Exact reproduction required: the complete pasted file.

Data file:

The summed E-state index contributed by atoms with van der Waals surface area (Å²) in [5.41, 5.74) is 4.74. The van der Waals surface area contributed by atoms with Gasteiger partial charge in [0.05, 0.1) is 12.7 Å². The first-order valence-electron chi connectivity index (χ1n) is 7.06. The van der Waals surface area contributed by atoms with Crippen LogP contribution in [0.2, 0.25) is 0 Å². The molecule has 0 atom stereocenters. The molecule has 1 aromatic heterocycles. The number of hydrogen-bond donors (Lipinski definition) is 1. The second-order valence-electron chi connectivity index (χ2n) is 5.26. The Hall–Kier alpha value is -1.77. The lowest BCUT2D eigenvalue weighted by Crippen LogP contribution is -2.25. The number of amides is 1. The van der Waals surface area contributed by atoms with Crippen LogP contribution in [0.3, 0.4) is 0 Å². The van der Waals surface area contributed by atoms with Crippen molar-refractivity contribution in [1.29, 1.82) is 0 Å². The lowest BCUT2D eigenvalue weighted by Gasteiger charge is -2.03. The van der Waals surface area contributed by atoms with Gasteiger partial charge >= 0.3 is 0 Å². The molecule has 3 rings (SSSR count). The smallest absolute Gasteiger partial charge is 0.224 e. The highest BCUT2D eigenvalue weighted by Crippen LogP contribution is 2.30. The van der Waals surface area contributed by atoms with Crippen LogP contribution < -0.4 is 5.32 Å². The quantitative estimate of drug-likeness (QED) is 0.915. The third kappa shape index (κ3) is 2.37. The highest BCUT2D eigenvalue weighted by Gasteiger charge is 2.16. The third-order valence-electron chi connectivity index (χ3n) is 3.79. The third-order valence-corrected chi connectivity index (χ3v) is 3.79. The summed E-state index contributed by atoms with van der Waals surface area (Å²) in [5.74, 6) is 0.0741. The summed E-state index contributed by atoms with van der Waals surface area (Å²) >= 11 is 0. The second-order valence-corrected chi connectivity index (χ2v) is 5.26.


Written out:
The summed E-state index contributed by atoms with van der Waals surface area (Å²) in [5.41, 5.74) is 4.74. The van der Waals surface area contributed by atoms with Gasteiger partial charge in [0.05, 0.1) is 12.7 Å². The first-order valence-electron chi connectivity index (χ1n) is 7.06. The van der Waals surface area contributed by atoms with Crippen LogP contribution in [0.2, 0.25) is 0 Å². The molecule has 0 atom stereocenters. The molecule has 1 aromatic heterocycles. The number of hydrogen-bond donors (Lipinski definition) is 1. The second-order valence-electron chi connectivity index (χ2n) is 5.26. The Hall–Kier alpha value is -1.77. The lowest BCUT2D eigenvalue weighted by Crippen LogP contribution is -2.25. The number of amides is 1. The van der Waals surface area contributed by atoms with Crippen LogP contribution in [0.3, 0.4) is 0 Å². The van der Waals surface area contributed by atoms with Crippen molar-refractivity contribution in [1.29, 1.82) is 0 Å². The lowest BCUT2D eigenvalue weighted by Gasteiger charge is -2.03. The van der Waals surface area contributed by atoms with Gasteiger partial charge >= 0.3 is 0 Å². The molecule has 3 rings (SSSR count). The smallest absolute Gasteiger partial charge is 0.224 e. The highest BCUT2D eigenvalue weighted by Crippen LogP contribution is 2.30. The van der Waals surface area contributed by atoms with Crippen LogP contribution < -0.4 is 5.32 Å². The quantitative estimate of drug-likeness (QED) is 0.915. The third kappa shape index (κ3) is 2.37. The highest BCUT2D eigenvalue weighted by Gasteiger charge is 2.16. The third-order valence-electron chi connectivity index (χ3n) is 3.79. The third-order valence-corrected chi connectivity index (χ3v) is 3.79. The summed E-state index contributed by atoms with van der Waals surface area (Å²) in [5.74, 6) is 0.0741. The summed E-state index contributed by atoms with van der Waals surface area (Å²) >= 11 is 0. The second-order valence-corrected chi connectivity index (χ2v) is 5.26.